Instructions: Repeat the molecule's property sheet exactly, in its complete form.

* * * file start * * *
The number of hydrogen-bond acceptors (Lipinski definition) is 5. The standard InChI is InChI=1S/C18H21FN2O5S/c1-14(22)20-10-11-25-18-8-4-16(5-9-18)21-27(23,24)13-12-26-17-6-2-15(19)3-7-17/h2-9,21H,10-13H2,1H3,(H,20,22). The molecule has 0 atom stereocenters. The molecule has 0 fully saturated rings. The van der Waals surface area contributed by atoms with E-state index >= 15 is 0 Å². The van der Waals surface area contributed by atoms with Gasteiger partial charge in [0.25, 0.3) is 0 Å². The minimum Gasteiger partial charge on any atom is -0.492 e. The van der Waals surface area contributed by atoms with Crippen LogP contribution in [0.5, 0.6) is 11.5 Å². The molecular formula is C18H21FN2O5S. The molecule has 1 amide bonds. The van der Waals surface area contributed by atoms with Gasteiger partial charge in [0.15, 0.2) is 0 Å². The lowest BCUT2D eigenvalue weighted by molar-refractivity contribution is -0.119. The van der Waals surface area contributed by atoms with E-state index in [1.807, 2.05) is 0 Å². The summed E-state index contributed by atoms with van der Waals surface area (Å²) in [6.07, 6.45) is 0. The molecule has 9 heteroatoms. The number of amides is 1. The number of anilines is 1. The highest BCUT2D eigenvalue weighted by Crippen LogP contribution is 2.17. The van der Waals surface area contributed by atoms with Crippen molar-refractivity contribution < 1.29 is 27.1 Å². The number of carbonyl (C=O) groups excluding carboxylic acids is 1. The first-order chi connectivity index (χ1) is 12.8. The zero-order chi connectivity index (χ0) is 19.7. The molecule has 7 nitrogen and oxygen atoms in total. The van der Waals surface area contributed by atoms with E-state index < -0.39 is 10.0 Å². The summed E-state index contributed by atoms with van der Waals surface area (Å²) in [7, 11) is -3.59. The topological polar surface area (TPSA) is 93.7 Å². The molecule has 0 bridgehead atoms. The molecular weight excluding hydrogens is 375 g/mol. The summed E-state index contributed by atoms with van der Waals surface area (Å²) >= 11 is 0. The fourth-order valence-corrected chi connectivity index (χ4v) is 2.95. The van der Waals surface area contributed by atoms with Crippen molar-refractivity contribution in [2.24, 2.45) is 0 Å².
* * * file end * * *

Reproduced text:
The number of hydrogen-bond acceptors (Lipinski definition) is 5. The standard InChI is InChI=1S/C18H21FN2O5S/c1-14(22)20-10-11-25-18-8-4-16(5-9-18)21-27(23,24)13-12-26-17-6-2-15(19)3-7-17/h2-9,21H,10-13H2,1H3,(H,20,22). The molecule has 0 atom stereocenters. The molecule has 0 fully saturated rings. The van der Waals surface area contributed by atoms with E-state index >= 15 is 0 Å². The van der Waals surface area contributed by atoms with Gasteiger partial charge in [0.25, 0.3) is 0 Å². The minimum Gasteiger partial charge on any atom is -0.492 e. The van der Waals surface area contributed by atoms with Crippen LogP contribution in [0.5, 0.6) is 11.5 Å². The molecular formula is C18H21FN2O5S. The molecule has 1 amide bonds. The van der Waals surface area contributed by atoms with Gasteiger partial charge in [0.15, 0.2) is 0 Å². The lowest BCUT2D eigenvalue weighted by molar-refractivity contribution is -0.119. The van der Waals surface area contributed by atoms with E-state index in [1.807, 2.05) is 0 Å². The summed E-state index contributed by atoms with van der Waals surface area (Å²) in [6.07, 6.45) is 0. The molecule has 9 heteroatoms. The number of amides is 1. The number of anilines is 1. The highest BCUT2D eigenvalue weighted by Crippen LogP contribution is 2.17. The van der Waals surface area contributed by atoms with Crippen molar-refractivity contribution < 1.29 is 27.1 Å². The number of carbonyl (C=O) groups excluding carboxylic acids is 1. The first-order chi connectivity index (χ1) is 12.8. The zero-order chi connectivity index (χ0) is 19.7. The molecule has 7 nitrogen and oxygen atoms in total. The van der Waals surface area contributed by atoms with E-state index < -0.39 is 10.0 Å². The summed E-state index contributed by atoms with van der Waals surface area (Å²) in [7, 11) is -3.59. The topological polar surface area (TPSA) is 93.7 Å². The molecule has 0 bridgehead atoms. The molecular weight excluding hydrogens is 375 g/mol. The summed E-state index contributed by atoms with van der Waals surface area (Å²) >= 11 is 0. The fourth-order valence-corrected chi connectivity index (χ4v) is 2.95. The van der Waals surface area contributed by atoms with Crippen molar-refractivity contribution in [2.24, 2.45) is 0 Å².